7. Los Angeles
> Number Of Post Offices That May Close: 12
> Population Change (1960-2010): +53.0%
> Population Density: 8,091.8 (27th greatest)
> Unemployment: 11.1%
> Home Vacancy Rate: 5.13%

Like Houston, Los Angeles is one of the few cities on this list with a growing population and a relatively low vacancy rate. Only 5.13% the city’s housing units are vacant. Los Angeles has a very high unemployment rate, however. And the population density is 27th, despite being the second largest city in the country.

6. Detroit
> Number Of Post Offices That May Close: 13
> Population Change (1960-2010): -57.3%
> Population Density: 5,142.5 (63rd greatest)
> Unemployment: 11.6%
> Home Vacancy Rate: 18.33%

There arguably isn’t a city in the U.S. that has had a greater fall from grace. Once a booming manufacturing city, particularly in the auto industry, Detroit has lost nearly 60% of its population in the last 50 years. It is the 18th largest city in the U.S., but it has the 63rd greatest population density. The city has an 11.6% unemployment rate and a staggering vacancy rate of more than 18%. As the population continues to falter and the economy worsens in the state, the postal service is looking to shutter branches. A total of 62 post offices could close in the state of Michigan, and 13 of them are within the Detroit city limits.
 5. Chicago – Tie For 3
> Number Of Post Offices That May Close: 14
> Population Change (1960-2010): -24.1%
> Population Density: 11,843.6 (10th greatest)
> Unemployment: 9.5%
> Home Vacancy Rate: 11.33%

While dealing with the same post-industrial woes that Detroit is, the difficulties in Chicago are nowhere near as bad. The city has had growth in some sectors, including manufacturing, and aerospace giant Boeing moved its headquarters to the region in 2001. Still, the city has a long way to go to recover from a nearly 25% population drain since 1960. The city has above-average unemployment and a vacancy rate of 11.33%, the latter of which has likely contributed to the review for possible closing of 14 post office branches. Chicago radio station WBBM reports that the postal service will replace many of the closed branches with “village post offices.” These would be located in existing businesses, and fulfill basic functions, including selling stamps.

4. Cleveland – Tie For 3
> Number Of Post Offices That May Close: 14
> Population Change (1960-2010): -54.8%
> Population Density: 5,107 (66th greatest)
> Unemployment: 9.5%
> Home Vacancy Rate: 17.54%

Six post offices were closed in Cleveland earlier this year and now up to 14 more may shut their doors. According to Victor Dubina, spokesperson for the postal service in Cleveland, quoted on, the postal service “is going through tough times and realize tough decisions have to be made to keep it viable, and the cost of services affordable.” This is especially true for a city such as Cleveland where the population has been shrinking for years. Since 1960 the city has lost over half of its population. Once a thriving manufacturing center with a sizable auto industry, Cleveland has long been on the decline.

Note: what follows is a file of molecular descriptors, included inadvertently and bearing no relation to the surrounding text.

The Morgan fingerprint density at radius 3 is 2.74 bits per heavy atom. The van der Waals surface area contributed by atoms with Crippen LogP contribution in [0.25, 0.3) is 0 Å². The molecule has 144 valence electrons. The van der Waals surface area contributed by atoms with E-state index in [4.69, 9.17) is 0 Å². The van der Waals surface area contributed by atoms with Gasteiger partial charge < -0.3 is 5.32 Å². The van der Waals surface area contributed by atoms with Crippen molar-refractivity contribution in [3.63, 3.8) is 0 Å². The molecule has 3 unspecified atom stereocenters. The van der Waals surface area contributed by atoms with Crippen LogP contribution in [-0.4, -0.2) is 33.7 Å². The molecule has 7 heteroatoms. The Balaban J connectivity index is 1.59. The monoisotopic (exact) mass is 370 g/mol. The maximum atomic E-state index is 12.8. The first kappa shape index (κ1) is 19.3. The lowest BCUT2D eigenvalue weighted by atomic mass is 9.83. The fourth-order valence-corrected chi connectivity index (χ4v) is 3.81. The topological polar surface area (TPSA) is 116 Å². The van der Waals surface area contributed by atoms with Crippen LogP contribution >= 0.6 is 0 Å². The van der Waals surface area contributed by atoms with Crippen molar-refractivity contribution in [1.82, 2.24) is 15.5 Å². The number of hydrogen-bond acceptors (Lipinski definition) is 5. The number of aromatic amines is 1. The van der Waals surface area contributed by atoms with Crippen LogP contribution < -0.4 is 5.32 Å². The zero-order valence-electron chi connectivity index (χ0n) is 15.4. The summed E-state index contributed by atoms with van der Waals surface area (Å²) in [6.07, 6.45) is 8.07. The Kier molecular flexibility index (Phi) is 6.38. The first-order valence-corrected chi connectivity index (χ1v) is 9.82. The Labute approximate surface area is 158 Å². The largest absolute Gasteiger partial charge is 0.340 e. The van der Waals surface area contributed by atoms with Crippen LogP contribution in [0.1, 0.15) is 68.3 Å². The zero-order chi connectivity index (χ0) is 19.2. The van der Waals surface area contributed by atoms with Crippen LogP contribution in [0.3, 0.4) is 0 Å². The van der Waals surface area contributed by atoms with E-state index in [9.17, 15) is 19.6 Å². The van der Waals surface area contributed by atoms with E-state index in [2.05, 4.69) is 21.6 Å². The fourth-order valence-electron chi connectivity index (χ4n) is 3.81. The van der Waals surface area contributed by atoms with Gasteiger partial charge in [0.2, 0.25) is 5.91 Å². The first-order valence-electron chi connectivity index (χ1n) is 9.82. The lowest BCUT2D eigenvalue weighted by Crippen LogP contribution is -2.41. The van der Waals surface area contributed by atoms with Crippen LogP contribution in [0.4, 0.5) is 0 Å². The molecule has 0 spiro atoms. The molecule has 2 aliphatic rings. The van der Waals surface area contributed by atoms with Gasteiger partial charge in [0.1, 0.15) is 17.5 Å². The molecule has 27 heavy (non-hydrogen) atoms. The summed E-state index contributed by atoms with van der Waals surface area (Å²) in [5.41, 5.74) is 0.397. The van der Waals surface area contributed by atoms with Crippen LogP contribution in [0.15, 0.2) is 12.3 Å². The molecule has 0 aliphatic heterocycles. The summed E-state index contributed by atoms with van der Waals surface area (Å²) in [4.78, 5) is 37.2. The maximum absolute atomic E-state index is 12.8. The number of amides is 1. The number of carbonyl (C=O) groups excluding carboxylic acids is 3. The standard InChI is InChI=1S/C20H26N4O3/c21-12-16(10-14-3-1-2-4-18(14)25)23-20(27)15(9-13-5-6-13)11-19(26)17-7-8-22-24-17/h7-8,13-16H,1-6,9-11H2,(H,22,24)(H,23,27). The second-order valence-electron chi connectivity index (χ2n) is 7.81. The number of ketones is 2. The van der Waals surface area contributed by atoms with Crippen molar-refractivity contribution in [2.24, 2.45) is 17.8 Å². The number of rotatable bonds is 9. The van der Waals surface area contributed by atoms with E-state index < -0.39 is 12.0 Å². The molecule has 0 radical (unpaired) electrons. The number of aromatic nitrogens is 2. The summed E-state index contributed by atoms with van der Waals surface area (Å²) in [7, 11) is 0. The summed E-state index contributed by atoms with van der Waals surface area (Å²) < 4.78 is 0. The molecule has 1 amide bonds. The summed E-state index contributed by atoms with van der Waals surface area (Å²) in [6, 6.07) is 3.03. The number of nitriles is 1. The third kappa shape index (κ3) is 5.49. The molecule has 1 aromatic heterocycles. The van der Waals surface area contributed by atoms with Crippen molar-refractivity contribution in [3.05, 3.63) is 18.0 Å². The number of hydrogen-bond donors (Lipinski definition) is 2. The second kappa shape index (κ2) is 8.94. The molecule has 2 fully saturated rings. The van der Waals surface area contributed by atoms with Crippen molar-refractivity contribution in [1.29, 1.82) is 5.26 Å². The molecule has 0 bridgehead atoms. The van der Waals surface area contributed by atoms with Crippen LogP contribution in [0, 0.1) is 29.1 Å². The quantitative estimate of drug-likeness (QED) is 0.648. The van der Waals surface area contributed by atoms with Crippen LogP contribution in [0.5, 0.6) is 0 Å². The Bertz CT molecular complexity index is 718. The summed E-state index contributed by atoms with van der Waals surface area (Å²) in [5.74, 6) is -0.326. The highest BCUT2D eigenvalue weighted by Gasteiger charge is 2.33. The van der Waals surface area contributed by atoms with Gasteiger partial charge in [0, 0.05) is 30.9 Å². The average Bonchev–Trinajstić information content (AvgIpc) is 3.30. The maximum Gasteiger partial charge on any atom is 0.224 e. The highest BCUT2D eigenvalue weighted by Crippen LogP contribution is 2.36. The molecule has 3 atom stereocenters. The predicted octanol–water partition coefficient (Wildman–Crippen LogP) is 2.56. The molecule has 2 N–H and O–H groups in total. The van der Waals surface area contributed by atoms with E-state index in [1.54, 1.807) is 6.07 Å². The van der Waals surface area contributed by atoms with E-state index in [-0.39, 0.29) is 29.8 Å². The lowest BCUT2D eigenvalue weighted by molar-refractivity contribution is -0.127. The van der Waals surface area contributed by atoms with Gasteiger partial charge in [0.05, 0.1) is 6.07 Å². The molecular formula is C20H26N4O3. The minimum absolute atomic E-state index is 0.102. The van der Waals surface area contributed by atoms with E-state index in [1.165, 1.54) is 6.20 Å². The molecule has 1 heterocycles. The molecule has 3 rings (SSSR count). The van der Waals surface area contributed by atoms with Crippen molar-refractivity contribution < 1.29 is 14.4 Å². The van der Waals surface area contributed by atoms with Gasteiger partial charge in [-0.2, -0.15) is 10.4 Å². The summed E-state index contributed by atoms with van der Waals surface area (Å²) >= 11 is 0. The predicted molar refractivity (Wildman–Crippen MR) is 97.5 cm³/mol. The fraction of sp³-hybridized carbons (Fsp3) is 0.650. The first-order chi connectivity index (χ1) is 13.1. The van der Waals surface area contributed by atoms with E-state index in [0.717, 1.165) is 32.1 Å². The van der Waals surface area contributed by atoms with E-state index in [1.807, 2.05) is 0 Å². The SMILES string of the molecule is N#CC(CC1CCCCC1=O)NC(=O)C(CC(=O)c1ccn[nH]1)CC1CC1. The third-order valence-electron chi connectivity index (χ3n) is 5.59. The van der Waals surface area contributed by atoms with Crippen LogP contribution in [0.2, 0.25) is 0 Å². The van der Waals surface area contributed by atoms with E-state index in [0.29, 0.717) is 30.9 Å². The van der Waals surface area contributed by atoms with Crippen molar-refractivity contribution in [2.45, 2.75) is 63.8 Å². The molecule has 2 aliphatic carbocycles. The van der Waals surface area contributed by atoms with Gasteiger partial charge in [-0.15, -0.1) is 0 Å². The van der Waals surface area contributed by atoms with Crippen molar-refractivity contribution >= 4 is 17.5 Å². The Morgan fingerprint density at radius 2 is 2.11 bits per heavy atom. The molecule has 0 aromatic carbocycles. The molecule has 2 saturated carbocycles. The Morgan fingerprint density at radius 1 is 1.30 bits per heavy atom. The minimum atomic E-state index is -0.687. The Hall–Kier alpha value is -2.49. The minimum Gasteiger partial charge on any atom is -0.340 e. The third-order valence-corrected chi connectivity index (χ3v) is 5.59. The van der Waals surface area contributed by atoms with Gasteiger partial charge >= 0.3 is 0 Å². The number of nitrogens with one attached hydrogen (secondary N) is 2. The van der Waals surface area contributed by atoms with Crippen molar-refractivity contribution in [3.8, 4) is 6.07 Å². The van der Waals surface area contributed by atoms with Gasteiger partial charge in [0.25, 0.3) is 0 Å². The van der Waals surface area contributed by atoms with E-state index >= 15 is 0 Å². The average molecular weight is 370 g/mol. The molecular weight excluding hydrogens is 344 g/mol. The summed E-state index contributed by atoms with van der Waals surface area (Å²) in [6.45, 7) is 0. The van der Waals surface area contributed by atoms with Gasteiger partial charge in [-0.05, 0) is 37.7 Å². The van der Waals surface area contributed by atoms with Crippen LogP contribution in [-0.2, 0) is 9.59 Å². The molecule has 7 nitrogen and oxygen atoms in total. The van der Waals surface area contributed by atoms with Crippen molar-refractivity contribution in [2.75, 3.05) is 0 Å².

3. Philadelphia – Tie For 3
> Number Of Post Offices That May Close: 14
> Population Change (1960-2010): -23.8%
> Population Density: 11,379.6 (13th greatest)
> Unemployment: 8.4%
> Home Vacancy Rate: 12%

For a large northeastern city, Philadelphia is doing relatively well. Its continued strong health care and financial services sectors have kept it from experiencing the kind of post-industrial fallout that Detroit, Chicago, and Cleveland did. Nevertheless, it suffered a population decline of 23.8%, partially because of industrial decline and partially because it is an old northeastern city. Philadelphia has a vacancy rate of 12%. It also has the 13th greatest population density, despite being the 5th largest city. The postal service is considering closing 14 separate branches in the city. One of the offices being considered was formerly owned by Benjamin Franklin.

2. Washington D.C.
> Number Of Post Offices That May Close: 19
> Population Change (1960-2010): -21.2%
> Population Density Per Square Mile: 9,864 (20th greatest)
> Unemployment: 5.7%
> Home Vacancy Rate: 9.73%

Washington D.C., home of the Post Office Department’s headquarters, is where the decisions to close many of the post offices in the country will largely be made. It will also most likely have a number of closings within its own borders. Many of these offices are located within federal government buildings, such as the U.S. Capitol and the State Department. Washington D.C. has been doing fairly well economically. The city’s unemployment and vacancy rates are both relatively low. However, D.C. has had a shrinking population for a number of years.

1. New York
> Number Of Post Offices That May Close: 34
> Population Change (1960-2010): +5.1%
> Population Density Per Square Mile: 27,016.3 (the greatest density)
> Unemployment: 8.3%
> Home Vacancy Rate: 5.92%

New York is the only city east of the Mississippi on the list with actual population growth over the past 50 years. The city is doing remarkably well. It has a home vacancy rate of just 5.9%, and unemployment is below average at 8.3%. The city is both the most populous in the country and the most densely populated. In the case of the Big Apple, the likely reason for as many as 34 proposed closures is simply a lack of need, rather than a lack of profits. Nevertheless, many are upset at the plan, especially residents of the Bronx, where 17 of the 34 branches under review are located. According to the New York Post, Bronx President Ruben Diaz said of the closings: “The Bronx cannot afford such a considerable loss of both jobs and commercial activity.”

Douglas A. McIntyre and Michael Sauter